Housing Association boss suggests increasing rent to fund electrification of heat
The suggestion from Stonewater Housing that social housing tenants should pay higher rents to pay for “green heating” is a disgrace says the Gas Users Organisation, which speaks in the interests of the 24 million households who use gas for domestic heating.
At a fringe meeting at Conservative Party conference, Nicholas Harris, the CEO of Bristol based Stonewater Housing, suggested that his housing association would raise rents for tenants in social housing to pay for refits to properties to improve insulation, and to pay for expensive electric heating.
Mr Harris remarked that improving the thermal efficiency of social housing properties, and upgrading the heating systems might provide lower fuel bills for renters, but would provide no financial return for landlords, and therefore rents may need to be increased.
Andrew Newman, Technical Director of the Gas Users Organisation commented:
“It is outrageous that social housing tenants, who are often in more difficult financial circumstances, would be expected to suffer increased rents to pay for their current gas heating to be removed. Stonewater Housing have gone out of their way to champion a more expensive form of heating, and are now touting the idea that their tenants should pay the costs.
“There is currently a debate in government circles about the most effective route to reduce carbon emissions from domestic heating. Unfortunately, most of the general public are unaware that this debate is even taking place, even though it is likely to have a massive impact on their bills.
"There are two huge decisions to be made, and the general public needs to have its voice on them. Firstly, what technology should be adopted, and secondly, who pays?
“The best option for consumers, in terms of both cost and disruption, is to keep the gas grid network, and change the gas carried by it to low carbon alternatives, such as hydrogen.
“Stonewater Housing are at the forefront of an alternative strategy of seeking to move tenants from gas heating, which is clean, convenient and cheap, towards more expensive electric heating. Stonewater sponsored a report from the Institute of Public Policy Research (IPPR) called “All Hands to the Pump”, that recommended disconnecting all 24 million domestic households from the gas grid, and connecting 5 million of these properties to heat networks, and fitting 19 million households with a so called “heat pump”.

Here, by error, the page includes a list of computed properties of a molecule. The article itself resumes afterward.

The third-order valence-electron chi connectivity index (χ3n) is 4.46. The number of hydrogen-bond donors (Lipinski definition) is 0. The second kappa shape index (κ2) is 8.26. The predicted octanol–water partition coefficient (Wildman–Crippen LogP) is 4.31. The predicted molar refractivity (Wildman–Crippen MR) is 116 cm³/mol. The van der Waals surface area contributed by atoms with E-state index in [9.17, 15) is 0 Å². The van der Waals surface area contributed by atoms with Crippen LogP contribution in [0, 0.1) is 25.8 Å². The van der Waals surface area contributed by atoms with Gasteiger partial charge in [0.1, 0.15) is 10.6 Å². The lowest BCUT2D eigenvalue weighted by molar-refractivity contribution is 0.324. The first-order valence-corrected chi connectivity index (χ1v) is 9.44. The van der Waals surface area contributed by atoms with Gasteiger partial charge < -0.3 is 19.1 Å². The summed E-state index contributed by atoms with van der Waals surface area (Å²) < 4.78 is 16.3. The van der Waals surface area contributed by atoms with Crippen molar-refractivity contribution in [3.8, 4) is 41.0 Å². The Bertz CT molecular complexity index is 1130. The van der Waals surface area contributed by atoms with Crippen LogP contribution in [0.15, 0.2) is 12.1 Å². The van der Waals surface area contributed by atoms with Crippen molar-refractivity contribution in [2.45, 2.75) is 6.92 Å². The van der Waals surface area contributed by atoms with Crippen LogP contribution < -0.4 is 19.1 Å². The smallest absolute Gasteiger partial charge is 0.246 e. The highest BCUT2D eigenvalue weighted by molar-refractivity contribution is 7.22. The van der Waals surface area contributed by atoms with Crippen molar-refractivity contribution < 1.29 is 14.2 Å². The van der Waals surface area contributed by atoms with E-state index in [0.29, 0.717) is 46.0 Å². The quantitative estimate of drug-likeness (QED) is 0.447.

“IPPR themselves estimate that their plans would cost “approximately £10.6 billion per year from the public and private sectors through to 2030, reducing to £7 billion per year from 2030 to 2050”. This is an extraordinary £246 billion, but the Gas Users Organisation believes that this is a considerable underestimate of the overall costs, because it does not take into account the costs of expanding and reinforcing the electricity network to cope with the huge additional demand.
“Obviously, refitting homes to improve their heat efficiency through, for example, insulation and fitting double glazing, is a good thing, and the government has recently pledged £50 million to fund a trial refitting two thousand of the worst performing social housing properties.
"The report from IPPR showed that only 11% of people believe that the costs of low carbon heating should fall upon consumers, while more than 50% believe that decarbonisation of heating should be paid for by either general taxation, or government borrowing. The idea that social housing tenants should be especially penalised by higher rents goes against all standards of fairness and decency”
Remarks on increasing rents to pay for green heating were made by Nicholas Harris, CEO of Stonewater Housing, at a fringe meeting at Conservative Party Conference on 5th October, “Ratcheting Up Ambition on Decarbonising Our Homes” sponsored by Stonewater, and hosted by the Institute of Public Policy Research (IPPR). In addition to Mr Harris, the meetings was also addressed by Phillip Dunne MP, Chair of the Environmental Audit Select Committee, by Kate Henderson of the National Housing Federation, and by Jessica Levy of the Federation of Master Builders.
HEAT PUMPS AND HOUSING NETWORK
Stonewater Housing sponsored the report from Institute of Public Policy Research (IPPR) called “All Hands to the Pump”, that recommended disconnecting all 24 million domestic households from the gas grid, and connecting 5 million of these properties to heat networks, and fitting 19 million households with a so called “heat pump”.